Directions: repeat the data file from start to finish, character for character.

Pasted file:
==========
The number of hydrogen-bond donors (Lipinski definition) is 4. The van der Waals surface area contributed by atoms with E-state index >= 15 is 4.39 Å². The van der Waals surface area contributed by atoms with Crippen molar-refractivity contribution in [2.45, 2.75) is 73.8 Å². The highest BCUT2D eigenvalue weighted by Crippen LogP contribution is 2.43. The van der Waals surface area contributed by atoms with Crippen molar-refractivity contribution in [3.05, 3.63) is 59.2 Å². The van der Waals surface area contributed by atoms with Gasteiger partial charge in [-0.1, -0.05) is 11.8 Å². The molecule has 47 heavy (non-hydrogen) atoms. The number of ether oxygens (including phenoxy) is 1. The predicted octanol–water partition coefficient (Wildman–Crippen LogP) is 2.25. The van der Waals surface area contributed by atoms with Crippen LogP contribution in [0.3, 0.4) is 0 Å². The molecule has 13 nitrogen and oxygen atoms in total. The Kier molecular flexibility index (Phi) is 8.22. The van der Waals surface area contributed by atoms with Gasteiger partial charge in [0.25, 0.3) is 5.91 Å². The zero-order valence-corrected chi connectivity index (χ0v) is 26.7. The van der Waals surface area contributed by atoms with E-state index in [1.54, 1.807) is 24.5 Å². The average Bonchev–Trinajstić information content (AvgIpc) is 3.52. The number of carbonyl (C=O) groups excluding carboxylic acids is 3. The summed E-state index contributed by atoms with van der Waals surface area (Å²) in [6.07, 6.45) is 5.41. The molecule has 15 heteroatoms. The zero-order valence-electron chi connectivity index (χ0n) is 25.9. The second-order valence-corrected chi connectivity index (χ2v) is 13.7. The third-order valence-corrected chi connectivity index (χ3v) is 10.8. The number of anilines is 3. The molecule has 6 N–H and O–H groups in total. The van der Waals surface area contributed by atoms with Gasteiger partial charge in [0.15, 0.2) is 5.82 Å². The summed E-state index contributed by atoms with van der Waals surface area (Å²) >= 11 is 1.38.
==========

The number of hydrogen-bond donors (Lipinski definition) is 4. The van der Waals surface area contributed by atoms with E-state index >= 15 is 4.39 Å². The van der Waals surface area contributed by atoms with Crippen molar-refractivity contribution in [2.45, 2.75) is 73.8 Å². The highest BCUT2D eigenvalue weighted by Crippen LogP contribution is 2.43. The van der Waals surface area contributed by atoms with Crippen molar-refractivity contribution in [3.05, 3.63) is 59.2 Å². The van der Waals surface area contributed by atoms with Gasteiger partial charge in [-0.1, -0.05) is 11.8 Å². The molecule has 47 heavy (non-hydrogen) atoms. The number of ether oxygens (including phenoxy) is 1. The predicted octanol–water partition coefficient (Wildman–Crippen LogP) is 2.25. The van der Waals surface area contributed by atoms with Crippen LogP contribution in [0.3, 0.4) is 0 Å². The molecule has 13 nitrogen and oxygen atoms in total. The Kier molecular flexibility index (Phi) is 8.22. The van der Waals surface area contributed by atoms with Gasteiger partial charge in [0.25, 0.3) is 5.91 Å². The zero-order valence-corrected chi connectivity index (χ0v) is 26.7. The van der Waals surface area contributed by atoms with E-state index in [1.54, 1.807) is 24.5 Å². The average Bonchev–Trinajstić information content (AvgIpc) is 3.52. The number of carbonyl (C=O) groups excluding carboxylic acids is 3. The summed E-state index contributed by atoms with van der Waals surface area (Å²) in [6.07, 6.45) is 5.41. The molecule has 15 heteroatoms. The zero-order valence-electron chi connectivity index (χ0n) is 25.9. The second-order valence-corrected chi connectivity index (χ2v) is 13.7. The third-order valence-corrected chi connectivity index (χ3v) is 10.8. The number of anilines is 3. The molecule has 6 N–H and O–H groups in total. The van der Waals surface area contributed by atoms with Gasteiger partial charge in [0.15, 0.2) is 5.82 Å². The summed E-state index contributed by atoms with van der Waals surface area (Å²) >= 11 is 1.38.